With Libya’s national elections slated for December 24, it is increasingly important that Egypt play a productive role, particularly in supporting the integrity of the electoral process. Russia and its mercenaries will no doubt try to subvert the process in the coming weeks by supporting their local allies, who will in turn protect Moscow’s equities if elected. Yet Egypt should resist the urge to back its own favorites, including Haftar, his Tobruk-based ally Aguila Saleh, or Muammar Qadhafi’s son Saif al-Islam. Cairo and Tripoli have signed a raft of trade and reconstruction deals in recent months, and Egypt eagerly anticipates the return of conditions that prevailed before 2011, when nearly 1 million of its citizens worked in Libya. Yet that will require greater stability next door. If Libyans do not believe their elections are credible, or if the losers do not respect the results, violence could break out again. The Biden administration should therefore use its upcoming meetings to articulate how Egypt’s conduct and sway over candidates in Libya can affect stability.
Staying the Course on Lebanon and Syria
The recent crisis in Gulf relations with Lebanon has threatened Egypt’s plans to export natural gas to that country via Jordan and Syria. (Technically, the arrangement would involve Jordan sending imported Israeli gas to Lebanon). Eager to punish Beirut for empowering the Iranian-backed militia Hezbollah, leaders in Saudi Arabia, the UAE, Kuwait, and Bahrain may try to pressure Cairo to shelf the export idea. Whatever the wisdom of the Gulf breach with Lebanon, Egypt should resist any such pressure and continue its export preparations. Even in the best-case scenario, reestablishing and testing the relevant pipelines will take months, if not years. Abandoning the gas project now would have no practical effect; Egypt can still do so later if warranted.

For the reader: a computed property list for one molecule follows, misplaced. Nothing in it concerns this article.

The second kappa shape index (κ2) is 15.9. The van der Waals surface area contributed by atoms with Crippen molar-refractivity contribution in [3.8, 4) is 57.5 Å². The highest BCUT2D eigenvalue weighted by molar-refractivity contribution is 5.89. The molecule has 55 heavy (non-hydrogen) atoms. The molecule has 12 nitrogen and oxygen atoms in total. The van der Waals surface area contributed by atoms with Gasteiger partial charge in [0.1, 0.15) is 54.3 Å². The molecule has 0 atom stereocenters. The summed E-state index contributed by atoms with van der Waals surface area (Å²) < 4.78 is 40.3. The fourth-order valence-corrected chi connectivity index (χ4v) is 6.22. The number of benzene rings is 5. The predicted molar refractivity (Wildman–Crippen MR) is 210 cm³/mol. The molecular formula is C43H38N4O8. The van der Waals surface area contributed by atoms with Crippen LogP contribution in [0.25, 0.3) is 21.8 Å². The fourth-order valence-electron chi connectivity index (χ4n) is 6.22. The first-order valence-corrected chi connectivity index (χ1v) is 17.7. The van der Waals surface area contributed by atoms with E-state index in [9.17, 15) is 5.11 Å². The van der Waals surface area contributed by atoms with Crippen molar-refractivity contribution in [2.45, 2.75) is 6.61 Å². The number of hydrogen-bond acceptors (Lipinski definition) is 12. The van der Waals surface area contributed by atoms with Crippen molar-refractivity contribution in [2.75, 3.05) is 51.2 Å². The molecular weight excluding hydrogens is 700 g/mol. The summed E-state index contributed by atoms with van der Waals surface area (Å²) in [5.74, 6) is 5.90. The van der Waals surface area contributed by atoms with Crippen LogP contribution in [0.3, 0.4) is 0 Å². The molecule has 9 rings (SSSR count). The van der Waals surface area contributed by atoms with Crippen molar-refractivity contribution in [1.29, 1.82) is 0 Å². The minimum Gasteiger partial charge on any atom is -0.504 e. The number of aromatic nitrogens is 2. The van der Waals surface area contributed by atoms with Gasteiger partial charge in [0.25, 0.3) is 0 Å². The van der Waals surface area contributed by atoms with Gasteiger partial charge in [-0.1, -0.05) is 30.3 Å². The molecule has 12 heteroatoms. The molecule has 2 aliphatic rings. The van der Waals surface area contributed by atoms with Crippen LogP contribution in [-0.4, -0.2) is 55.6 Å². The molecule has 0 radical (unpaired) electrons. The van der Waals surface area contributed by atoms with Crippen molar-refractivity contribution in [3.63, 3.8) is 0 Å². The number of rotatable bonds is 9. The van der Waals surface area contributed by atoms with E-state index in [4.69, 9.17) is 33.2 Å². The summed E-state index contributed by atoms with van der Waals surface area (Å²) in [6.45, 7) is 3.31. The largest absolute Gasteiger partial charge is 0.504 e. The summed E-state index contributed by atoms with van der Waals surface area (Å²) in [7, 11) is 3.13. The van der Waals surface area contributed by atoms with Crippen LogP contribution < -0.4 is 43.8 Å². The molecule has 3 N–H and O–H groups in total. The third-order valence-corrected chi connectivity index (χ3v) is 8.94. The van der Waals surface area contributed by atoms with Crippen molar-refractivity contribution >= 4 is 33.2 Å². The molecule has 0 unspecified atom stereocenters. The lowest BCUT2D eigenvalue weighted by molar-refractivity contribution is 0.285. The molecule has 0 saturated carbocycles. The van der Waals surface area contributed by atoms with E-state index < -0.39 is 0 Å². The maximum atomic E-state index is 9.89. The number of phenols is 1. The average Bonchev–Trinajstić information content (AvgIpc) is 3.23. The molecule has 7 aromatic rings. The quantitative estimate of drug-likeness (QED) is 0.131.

By discussing Lebanon with Shoukry’s team, U.S. officials could also create a useful opening for an exchange about Syria. Egypt is an enthusiastic advocate for returning Syria to “the Arab fold,” which would include unfreezing its Arab League membership and reintegrating it in the region politically and economically. The Biden administration is not actively opposing this reintegration, but it should at minimum coordinate with Egypt and other Arab partners to ensure that some concessions are extracted from the Assad regime in exchange—from achievable objectives such as protecting civilians, to more ambitious goals such as limiting Iranian ballistic missile bases on Syrian soil.
David Schenker is the Taube Senior Fellow at The Washington Institute. Previously, he served as assistant secretary of state for Near Eastern affairs during the Trump administration.